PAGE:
Alexander, Cici, and Gibson provide some interesting evidence that mutual fund managers may be better at picking stocks than previous literature has suggested. The authors show that when mutual fund trades are broken down by the motivation for the trade (for example liquidity driven, tax-loss driven, or for valuation reasons), fund managers do earn abnormally positive returns when trading for valuation reasons.
In the words of the authors:
"We argue that a fund manager who believes that a stock is significantly mispriced will want to trade in its shares. However, heavy investor outflows (inflows) will constrain the manager by forcing him or her to control liquidity by selling (buying) stocks. Accordingly, we condition fund trades on the direction and magnitude of investor flows."
"The hypothesis that fund managers possess the ability to value stocks finds strong support. Valuation-motivated buys (i.e., large buys concurrent with heavy outflows) outperformed their benchmarks by an average 7.95% in the following year whereas
valuation-motivated sales (i.e., large sales concurrent with heavy inflows) underperformed by an average of 1.10%. The 9.05% differential between buys and sales is economically and statistically significant. Results are slightly stronger when October [the month where tax trading would occur given the October tax year end for mutual funds] sales and mandated reporting-month trades are excluded in order to remove tax motivated and window-dressing trades."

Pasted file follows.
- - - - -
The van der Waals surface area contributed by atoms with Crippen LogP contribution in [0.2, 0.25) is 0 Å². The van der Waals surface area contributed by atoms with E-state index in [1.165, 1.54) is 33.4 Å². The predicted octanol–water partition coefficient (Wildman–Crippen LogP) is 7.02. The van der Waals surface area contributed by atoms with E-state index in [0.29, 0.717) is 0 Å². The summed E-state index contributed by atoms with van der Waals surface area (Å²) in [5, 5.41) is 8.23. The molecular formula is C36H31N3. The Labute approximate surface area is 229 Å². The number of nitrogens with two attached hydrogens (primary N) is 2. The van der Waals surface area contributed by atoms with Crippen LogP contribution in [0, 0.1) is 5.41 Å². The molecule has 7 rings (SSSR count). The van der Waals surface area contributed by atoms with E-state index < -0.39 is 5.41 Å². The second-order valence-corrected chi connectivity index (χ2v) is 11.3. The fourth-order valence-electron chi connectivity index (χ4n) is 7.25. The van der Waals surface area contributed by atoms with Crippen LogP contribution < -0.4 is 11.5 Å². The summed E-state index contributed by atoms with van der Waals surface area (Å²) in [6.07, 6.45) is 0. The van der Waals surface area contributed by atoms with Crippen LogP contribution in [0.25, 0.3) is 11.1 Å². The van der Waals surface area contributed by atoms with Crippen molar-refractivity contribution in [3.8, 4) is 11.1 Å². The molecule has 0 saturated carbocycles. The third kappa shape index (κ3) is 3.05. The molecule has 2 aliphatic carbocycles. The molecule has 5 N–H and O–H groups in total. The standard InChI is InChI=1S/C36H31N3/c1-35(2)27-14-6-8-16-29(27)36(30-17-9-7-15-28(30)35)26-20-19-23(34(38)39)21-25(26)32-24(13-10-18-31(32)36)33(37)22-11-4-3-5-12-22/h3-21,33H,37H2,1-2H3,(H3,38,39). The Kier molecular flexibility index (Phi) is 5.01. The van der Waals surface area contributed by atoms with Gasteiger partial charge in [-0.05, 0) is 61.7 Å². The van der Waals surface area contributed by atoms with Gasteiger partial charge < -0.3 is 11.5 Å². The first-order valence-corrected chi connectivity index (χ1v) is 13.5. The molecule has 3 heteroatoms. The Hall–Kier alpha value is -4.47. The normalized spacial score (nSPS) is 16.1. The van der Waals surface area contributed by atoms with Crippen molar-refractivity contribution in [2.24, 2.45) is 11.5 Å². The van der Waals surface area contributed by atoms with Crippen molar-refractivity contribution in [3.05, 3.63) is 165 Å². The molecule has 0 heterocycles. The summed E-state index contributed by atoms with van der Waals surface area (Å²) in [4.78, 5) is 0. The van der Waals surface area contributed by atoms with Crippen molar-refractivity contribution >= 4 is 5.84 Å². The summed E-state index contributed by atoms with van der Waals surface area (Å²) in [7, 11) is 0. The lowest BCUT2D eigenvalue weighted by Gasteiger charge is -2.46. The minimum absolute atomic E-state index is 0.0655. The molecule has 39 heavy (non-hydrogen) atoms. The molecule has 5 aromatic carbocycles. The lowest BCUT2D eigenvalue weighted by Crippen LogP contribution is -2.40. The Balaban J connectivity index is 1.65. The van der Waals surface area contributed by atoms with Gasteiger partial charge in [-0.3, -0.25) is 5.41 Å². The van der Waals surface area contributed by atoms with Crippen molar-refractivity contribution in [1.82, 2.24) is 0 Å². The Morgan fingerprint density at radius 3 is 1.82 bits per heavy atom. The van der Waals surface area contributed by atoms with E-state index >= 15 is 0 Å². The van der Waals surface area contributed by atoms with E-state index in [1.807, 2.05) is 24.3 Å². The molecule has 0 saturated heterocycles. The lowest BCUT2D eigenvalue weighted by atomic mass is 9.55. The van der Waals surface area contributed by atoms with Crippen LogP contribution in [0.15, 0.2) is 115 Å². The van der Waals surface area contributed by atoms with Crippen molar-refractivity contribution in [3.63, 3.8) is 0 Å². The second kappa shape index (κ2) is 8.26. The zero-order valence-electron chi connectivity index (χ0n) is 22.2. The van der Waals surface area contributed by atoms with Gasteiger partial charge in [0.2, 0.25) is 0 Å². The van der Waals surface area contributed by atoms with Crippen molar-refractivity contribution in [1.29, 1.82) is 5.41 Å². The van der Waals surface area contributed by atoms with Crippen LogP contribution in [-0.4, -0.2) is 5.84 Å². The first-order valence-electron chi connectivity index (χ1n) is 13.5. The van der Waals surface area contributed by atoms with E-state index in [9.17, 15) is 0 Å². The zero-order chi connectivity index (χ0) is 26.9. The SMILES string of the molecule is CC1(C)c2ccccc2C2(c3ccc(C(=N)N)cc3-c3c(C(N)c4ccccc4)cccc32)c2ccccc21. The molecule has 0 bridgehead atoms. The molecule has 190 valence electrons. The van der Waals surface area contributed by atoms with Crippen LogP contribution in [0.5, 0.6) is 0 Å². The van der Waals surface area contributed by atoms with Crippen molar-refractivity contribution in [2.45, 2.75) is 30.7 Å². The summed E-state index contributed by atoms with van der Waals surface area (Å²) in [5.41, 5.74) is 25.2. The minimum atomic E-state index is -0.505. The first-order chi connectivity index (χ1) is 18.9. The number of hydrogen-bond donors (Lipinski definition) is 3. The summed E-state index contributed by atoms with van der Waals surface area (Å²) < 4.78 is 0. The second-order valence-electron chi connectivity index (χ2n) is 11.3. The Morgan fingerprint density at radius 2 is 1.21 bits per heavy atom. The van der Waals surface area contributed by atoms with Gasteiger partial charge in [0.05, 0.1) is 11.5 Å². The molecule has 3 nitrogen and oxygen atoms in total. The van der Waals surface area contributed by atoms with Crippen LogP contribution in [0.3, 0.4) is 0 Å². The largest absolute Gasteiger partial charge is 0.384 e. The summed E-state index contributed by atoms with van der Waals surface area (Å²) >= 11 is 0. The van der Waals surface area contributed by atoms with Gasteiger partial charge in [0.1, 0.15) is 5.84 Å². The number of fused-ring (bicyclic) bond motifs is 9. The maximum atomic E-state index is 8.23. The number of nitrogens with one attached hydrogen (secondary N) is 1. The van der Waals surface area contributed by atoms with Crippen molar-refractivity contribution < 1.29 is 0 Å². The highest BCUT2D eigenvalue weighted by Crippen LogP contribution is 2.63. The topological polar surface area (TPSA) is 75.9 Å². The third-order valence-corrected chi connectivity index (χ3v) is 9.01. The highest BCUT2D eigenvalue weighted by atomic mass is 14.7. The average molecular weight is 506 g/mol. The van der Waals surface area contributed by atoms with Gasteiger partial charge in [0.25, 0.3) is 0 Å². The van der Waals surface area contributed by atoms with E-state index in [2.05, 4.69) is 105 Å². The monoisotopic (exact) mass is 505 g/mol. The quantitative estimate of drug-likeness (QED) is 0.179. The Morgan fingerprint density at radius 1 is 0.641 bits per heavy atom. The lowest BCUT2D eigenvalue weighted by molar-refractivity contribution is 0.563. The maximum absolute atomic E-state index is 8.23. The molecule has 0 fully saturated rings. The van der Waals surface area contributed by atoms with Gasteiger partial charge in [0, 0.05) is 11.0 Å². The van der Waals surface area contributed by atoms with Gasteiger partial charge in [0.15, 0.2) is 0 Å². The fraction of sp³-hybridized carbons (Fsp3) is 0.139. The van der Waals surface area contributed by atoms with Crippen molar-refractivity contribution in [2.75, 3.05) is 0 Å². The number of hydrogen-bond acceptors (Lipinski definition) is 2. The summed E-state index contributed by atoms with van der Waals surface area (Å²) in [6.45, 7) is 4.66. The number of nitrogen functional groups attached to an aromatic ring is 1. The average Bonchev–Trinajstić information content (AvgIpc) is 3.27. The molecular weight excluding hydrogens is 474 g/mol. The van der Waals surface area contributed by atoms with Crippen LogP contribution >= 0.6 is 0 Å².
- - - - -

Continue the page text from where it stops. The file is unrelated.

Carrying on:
Opposed to the valuation trades, fund managers fail to do as well for liquidity driven trades:
"In sharp contrast to valuation-motivated buys, liquidity-motivated buys (i.e., small buys concurrent with heavy inflows) underperformed their benchmarks by an average 1.65% in the following year."
To further buttress the findings, the authors also investigate "buys that add currently unheld stocks to the portfolio and sales that fully terminate existing positions." The findings are again consistent with the managers ability to value stocks better than the overall market.
"We find that initiating buys outperformed their benchmarks by an average of 4.19% in the year after the trade, whereas terminating sales underperformed by an average of 1.07%. The 5.26% differential is both economically and statistically significant, providing confirming evidence that fund managers possess the ability to value stocks."
A few questions that this raises:
- How are managers picking these winners and what does this ability say about market efficiency? For instance: are the returns from buys that initiate positions driven by IPOs? and if so are the losing trades rewards to the investment bankers? This would be consistent with Nimalendran, Ritter, and Zhang's recent work.
- Why can the managers pick winners better than they can identify losers?
- Why don't closed end funds (which are largely free of liquidity driven trading) perform better than open-ended funds?
- Unrelated, how large a role does the October tax-year end for mutual funds in returns for October? December? January? How does this affect the January Effect?
Overall a VERY interesting paper! Definitely I^3!!! Although I would suggest a new name. When I clicked on the article I expected a managerial pay paper.
Alexander, Gordon J., Cici, Gjergji and Gibson, George Scott, "Does Motivation Matter When Assessing Trade Performance? An Analysis of Mutual Funds" . AFA 2005 Philadelphia Meetings. http://ssrn.com/abstract=641743